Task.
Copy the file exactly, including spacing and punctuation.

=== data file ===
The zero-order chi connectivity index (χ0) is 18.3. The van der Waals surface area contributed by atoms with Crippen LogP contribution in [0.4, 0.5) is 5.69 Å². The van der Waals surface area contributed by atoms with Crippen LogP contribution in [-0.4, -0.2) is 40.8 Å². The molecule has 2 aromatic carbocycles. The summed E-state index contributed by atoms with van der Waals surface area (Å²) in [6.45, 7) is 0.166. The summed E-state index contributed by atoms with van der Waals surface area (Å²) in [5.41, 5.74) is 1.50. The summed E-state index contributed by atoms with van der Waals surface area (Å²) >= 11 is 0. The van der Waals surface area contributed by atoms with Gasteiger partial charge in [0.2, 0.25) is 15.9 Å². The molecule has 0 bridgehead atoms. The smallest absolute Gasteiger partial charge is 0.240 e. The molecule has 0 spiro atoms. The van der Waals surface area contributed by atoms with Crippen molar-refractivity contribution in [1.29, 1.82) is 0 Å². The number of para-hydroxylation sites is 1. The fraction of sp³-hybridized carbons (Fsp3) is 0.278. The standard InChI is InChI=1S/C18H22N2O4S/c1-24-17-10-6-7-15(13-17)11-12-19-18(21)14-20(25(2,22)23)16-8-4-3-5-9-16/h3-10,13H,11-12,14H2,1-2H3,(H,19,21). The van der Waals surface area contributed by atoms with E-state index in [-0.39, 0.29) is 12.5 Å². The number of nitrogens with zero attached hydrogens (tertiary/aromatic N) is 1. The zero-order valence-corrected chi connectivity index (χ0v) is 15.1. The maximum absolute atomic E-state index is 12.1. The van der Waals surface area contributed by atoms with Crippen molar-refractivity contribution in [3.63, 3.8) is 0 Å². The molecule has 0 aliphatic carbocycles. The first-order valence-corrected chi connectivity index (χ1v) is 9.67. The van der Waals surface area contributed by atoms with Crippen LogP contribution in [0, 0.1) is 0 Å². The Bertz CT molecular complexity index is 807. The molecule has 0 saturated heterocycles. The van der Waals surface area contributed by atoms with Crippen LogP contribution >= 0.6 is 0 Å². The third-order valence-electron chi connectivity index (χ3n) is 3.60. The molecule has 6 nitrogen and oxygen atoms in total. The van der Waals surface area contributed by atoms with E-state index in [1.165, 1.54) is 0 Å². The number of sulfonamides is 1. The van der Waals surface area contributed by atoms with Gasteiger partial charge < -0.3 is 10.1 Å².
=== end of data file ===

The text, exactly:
The zero-order chi connectivity index (χ0) is 18.3. The van der Waals surface area contributed by atoms with Crippen LogP contribution in [0.4, 0.5) is 5.69 Å². The van der Waals surface area contributed by atoms with Crippen LogP contribution in [-0.4, -0.2) is 40.8 Å². The molecule has 2 aromatic carbocycles. The summed E-state index contributed by atoms with van der Waals surface area (Å²) in [6.45, 7) is 0.166. The summed E-state index contributed by atoms with van der Waals surface area (Å²) in [5.41, 5.74) is 1.50. The summed E-state index contributed by atoms with van der Waals surface area (Å²) >= 11 is 0. The van der Waals surface area contributed by atoms with Gasteiger partial charge in [0.2, 0.25) is 15.9 Å². The molecule has 0 bridgehead atoms. The smallest absolute Gasteiger partial charge is 0.240 e. The molecule has 0 spiro atoms. The van der Waals surface area contributed by atoms with Crippen molar-refractivity contribution in [1.29, 1.82) is 0 Å². The number of para-hydroxylation sites is 1. The fraction of sp³-hybridized carbons (Fsp3) is 0.278. The standard InChI is InChI=1S/C18H22N2O4S/c1-24-17-10-6-7-15(13-17)11-12-19-18(21)14-20(25(2,22)23)16-8-4-3-5-9-16/h3-10,13H,11-12,14H2,1-2H3,(H,19,21). The van der Waals surface area contributed by atoms with E-state index in [-0.39, 0.29) is 12.5 Å². The number of nitrogens with zero attached hydrogens (tertiary/aromatic N) is 1. The zero-order valence-corrected chi connectivity index (χ0v) is 15.1. The maximum absolute atomic E-state index is 12.1. The van der Waals surface area contributed by atoms with Crippen molar-refractivity contribution in [3.63, 3.8) is 0 Å². The molecule has 0 aliphatic carbocycles. The first-order valence-corrected chi connectivity index (χ1v) is 9.67. The van der Waals surface area contributed by atoms with Crippen LogP contribution in [0, 0.1) is 0 Å². The Bertz CT molecular complexity index is 807. The molecule has 0 saturated heterocycles. The van der Waals surface area contributed by atoms with Crippen LogP contribution >= 0.6 is 0 Å². The third-order valence-electron chi connectivity index (χ3n) is 3.60. The molecule has 6 nitrogen and oxygen atoms in total. The van der Waals surface area contributed by atoms with E-state index in [1.165, 1.54) is 0 Å². The number of sulfonamides is 1. The van der Waals surface area contributed by atoms with Gasteiger partial charge < -0.3 is 10.1 Å².